Today, it seems we have often defaulted to classroom-style education to provide what might have been provided more personally and intimately through mentoring. While kink education is good, perhaps we've started to rely a bit too much on it to the detriment of newcomers. I don't think there's any comparable replacement for mentoring within the classroom paradigm of learning. The one-to-one relationship provides learning and support in a way no class can.
The interesting thing is that everyone can be a mentor. All of us know a bit more about or have more experience with some aspect of the kink experience than someone else. That's why I'm cautious about elevating anyone as an expert on all things leather, fetish, kink or whatever. We're all experts about something. Even expertise outside of the immediate realm of kink can inform our fetish lives in profound ways (philosophy, psychology, communication skills, and so on).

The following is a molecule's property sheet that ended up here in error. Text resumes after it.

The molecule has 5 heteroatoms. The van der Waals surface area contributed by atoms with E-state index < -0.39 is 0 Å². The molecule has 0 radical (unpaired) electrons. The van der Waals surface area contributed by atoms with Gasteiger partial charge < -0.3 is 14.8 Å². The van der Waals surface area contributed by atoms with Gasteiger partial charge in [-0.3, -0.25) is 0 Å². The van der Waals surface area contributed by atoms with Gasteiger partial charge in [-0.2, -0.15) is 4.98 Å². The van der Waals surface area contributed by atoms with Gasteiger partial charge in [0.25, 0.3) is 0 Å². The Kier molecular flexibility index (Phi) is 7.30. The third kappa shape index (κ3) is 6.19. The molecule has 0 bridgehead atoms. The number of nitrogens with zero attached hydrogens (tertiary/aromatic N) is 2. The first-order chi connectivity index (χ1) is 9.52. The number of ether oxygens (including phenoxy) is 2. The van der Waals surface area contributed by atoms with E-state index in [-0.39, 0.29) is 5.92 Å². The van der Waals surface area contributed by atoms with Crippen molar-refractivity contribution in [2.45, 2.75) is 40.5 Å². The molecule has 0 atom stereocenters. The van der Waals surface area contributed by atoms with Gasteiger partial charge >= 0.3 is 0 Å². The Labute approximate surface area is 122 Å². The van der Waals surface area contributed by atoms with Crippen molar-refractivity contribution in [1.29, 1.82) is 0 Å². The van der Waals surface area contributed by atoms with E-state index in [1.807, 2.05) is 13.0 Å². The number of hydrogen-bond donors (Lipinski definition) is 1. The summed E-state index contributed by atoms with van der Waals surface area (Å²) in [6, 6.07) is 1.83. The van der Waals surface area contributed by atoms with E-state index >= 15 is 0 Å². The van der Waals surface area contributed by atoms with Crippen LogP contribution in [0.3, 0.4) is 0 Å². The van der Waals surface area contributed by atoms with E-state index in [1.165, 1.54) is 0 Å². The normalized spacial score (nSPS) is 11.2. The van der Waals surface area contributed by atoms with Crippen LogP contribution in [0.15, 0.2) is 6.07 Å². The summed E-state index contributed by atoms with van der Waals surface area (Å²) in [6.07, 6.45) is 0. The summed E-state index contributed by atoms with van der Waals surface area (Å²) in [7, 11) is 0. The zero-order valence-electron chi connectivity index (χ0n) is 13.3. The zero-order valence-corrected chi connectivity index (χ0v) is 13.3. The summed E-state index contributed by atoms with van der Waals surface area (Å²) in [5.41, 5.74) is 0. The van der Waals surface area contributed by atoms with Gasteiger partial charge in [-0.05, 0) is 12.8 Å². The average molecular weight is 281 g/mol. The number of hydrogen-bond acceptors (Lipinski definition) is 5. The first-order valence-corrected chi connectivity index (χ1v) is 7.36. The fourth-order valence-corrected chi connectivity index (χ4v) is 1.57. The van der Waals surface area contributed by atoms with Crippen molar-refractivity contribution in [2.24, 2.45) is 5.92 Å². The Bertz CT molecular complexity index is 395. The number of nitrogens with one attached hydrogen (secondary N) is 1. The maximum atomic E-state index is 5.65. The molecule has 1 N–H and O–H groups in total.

I don't think there will ever be a replacement for one-to-one mentoring that forms organically and naturally between two men, but I do think we can learn some things from more formalized mentoring programs that we can take into our own mentorship situations.
I asked Richard Sprott, a developmental and research psychologist, who along with Patrick Mulcahey founded the well-known mentoring program run under the auspices of the San Francisco Leathermen's Discussion Group (LDG), for his thoughts about mentoring. I'm leaving Sprott's words intact because I think he offers valuable wisdom about mentoring that can easily be transferred to how we handle our own private mentoring relationships.
"Mentoring works very well when the mentor is willing to share his lifestyle experience - to invite the mentee to hang out, attend events together, when the mentee can experience the community alongside the mentor."